• Too many sound effects. The shattering sound that opens Glass Houses, the helicopters in “Goodnight Saigon,” TV static and dial tones: All are gimmicky, and most are cliché. I’ll admit that the brake screech in “Movin’ Out (Anthony’s Song)” is fun.

• He’s best when writing about his own time and his own world. His Lawn Guyland worldview comes from an honest place, and when he writes about, say, Anthony (who works in a grocery store, saving his pennies for someday), that guy rings true.

Let the arguments begin.

122. “The Mexican Connection,” Streetlife Serenade (1974)

An instrumental that sounds like the rights-free music people use in YouTube videos. Fills up side two of the album, and does no more.

121. “We Didn’t Start the Fire,” Storm Front (1989)

The biggest problem song for the Billy Joel apologist, because it is highly popular and inescapably bad. So much is wrong here: boomer-generation narcissism, the tri-state-area-news myopia (“hypodermics on the shore”? Bernie Goetz?), the iffy rhymes (“James Dean” with “winning team,” among many others), the double mention of the Dodgers. Why didn’t I put it dead last? It gets one point for its classroom value: I will admit that I had to look up who Syngman Rhee was, and I learned interesting things.

120. “You Look So Good to Me,” Cold Spring Harbor (1971)

A corny ballad, justifiably forgotten. The weakest song on an album even Joel doesn’t think much of.

119. “A Room of Our Own,” The Nylon Curtain (1982)

The staple standup-comic territory of “Hey, men and women are different, you know?” in convenient pop-song form. Pretty bad, and on a pretty good album to boot.

118. “All You Wanna Do Is Dance,” Turnstiles (1976)

One a few songs on this list with misplaced reggae inclinations. Yes, everyone was doing it in 1976, but that doesn’t make it right.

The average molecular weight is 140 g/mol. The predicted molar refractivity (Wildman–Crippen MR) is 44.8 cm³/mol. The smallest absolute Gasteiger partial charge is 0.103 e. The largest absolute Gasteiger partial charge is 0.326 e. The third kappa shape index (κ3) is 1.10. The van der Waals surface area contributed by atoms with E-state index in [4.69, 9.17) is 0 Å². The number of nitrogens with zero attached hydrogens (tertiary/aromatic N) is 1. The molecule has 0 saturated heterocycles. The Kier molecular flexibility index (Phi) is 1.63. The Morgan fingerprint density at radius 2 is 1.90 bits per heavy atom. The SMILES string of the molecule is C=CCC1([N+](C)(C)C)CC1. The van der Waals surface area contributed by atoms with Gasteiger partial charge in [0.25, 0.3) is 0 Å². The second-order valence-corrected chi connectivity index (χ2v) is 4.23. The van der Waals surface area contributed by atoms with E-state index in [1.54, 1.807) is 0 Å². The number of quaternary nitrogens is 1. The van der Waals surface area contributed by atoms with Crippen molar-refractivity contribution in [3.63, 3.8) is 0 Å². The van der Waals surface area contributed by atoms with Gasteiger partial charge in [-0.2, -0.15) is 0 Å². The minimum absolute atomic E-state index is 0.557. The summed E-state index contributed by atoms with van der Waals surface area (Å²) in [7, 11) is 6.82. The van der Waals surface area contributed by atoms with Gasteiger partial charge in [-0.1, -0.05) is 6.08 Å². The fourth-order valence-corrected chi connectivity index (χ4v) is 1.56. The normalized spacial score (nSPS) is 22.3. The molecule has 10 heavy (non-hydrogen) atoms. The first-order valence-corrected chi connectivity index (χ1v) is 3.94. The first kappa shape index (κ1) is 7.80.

117. “Root Beer Rag,” Streetlife Serenade (1974)

Yeah, it maybe sounded cool when your friend was banging it out on the music-room piano in the eighth grade, but put it next to the gnarly chords of some actual ragtime, and you quickly realize that a rag built mostly on a C-major triad is pretty weak sauce.

116. “Worse Comes to Worst,” Piano Man (1973)

Title tells you most of what you need to know. An album ballad, not worth resurrecting.

115. “You Picked a Real Bad Time,” B-side (1993)

Very slick, not very good white-guy blues. Sounds like it was cut from River of Dreams.

114. “Shades of Grey,” River of Dreams (1993)

“Dad rock” is a cheap label, but this is pretty much it; sounds like a lot of session musicians without a center. A song that exemplifies a recurring problem on this list: memorable hook paired with dull verses.

113. “State of Grace,” Storm Front (1989)

After more than a few listenings in the past month, not a single lyric from this song stuck with me. Literally forgettable.

112. “Getting Closer,” The Bridge (1986)

Repetitive and plodding.

111. “Temptation,” The Bridge (1986)

A schmaltzy torch song. Lyrically slack.

110. “C’était Toi (You Were the One),” Glass Houses (1980)

Oh man. You hear the first verse, and it’s pretty square but okay — and then he sings it again, in French, and you cringe. (The Beatles’ “Michelle” has the same problem, by the way.)

109. “Running on Ice,” The Bridge (1986)

Petulance on parade: “I could never understand why the urban attitude is so superior.” The piano-playing is virtuosic and showy, but the song’s ultimately a less interesting “Pressure.”

108. “The Great Suburban Showdown,” Streetlife Serenade (1974)

Not-terrible vision of suburban anomie, but the references — crabgrass, sitting around the kitchen — are just too unoriginal. Might’ve been a lot better with a rewrite.

107. “Stop in Nevada,” Piano Man (1973)

Why is a guy from Long Island writing a fake-Western song? Inauthentic, and it shows.

106. “Nocturne,” Cold Spring Harbor (1971)